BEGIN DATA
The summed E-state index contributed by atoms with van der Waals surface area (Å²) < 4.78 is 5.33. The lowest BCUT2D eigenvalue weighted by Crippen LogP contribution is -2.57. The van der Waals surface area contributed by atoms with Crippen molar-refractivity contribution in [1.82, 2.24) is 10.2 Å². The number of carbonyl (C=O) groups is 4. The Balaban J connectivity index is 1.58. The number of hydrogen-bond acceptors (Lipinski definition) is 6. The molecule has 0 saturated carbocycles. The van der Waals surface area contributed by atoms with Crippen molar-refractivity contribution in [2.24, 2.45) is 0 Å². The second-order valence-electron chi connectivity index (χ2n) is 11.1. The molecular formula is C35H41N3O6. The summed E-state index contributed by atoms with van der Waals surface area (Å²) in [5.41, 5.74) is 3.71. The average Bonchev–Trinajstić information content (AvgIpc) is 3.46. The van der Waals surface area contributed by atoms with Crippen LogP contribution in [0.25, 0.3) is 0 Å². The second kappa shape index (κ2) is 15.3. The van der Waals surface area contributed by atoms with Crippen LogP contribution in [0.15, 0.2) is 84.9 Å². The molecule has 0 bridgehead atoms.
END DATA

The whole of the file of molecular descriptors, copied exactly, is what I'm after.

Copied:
The summed E-state index contributed by atoms with van der Waals surface area (Å²) < 4.78 is 5.33. The lowest BCUT2D eigenvalue weighted by Crippen LogP contribution is -2.57. The van der Waals surface area contributed by atoms with Crippen molar-refractivity contribution in [1.82, 2.24) is 10.2 Å². The number of carbonyl (C=O) groups is 4. The Balaban J connectivity index is 1.58. The number of hydrogen-bond acceptors (Lipinski definition) is 6. The molecule has 0 saturated carbocycles. The van der Waals surface area contributed by atoms with Crippen molar-refractivity contribution in [2.24, 2.45) is 0 Å². The second-order valence-electron chi connectivity index (χ2n) is 11.1. The molecular formula is C35H41N3O6. The summed E-state index contributed by atoms with van der Waals surface area (Å²) in [5.41, 5.74) is 3.71. The average Bonchev–Trinajstić information content (AvgIpc) is 3.46. The van der Waals surface area contributed by atoms with Crippen LogP contribution in [0.25, 0.3) is 0 Å². The second kappa shape index (κ2) is 15.3. The van der Waals surface area contributed by atoms with Crippen LogP contribution in [0.15, 0.2) is 84.9 Å². The molecule has 0 bridgehead atoms.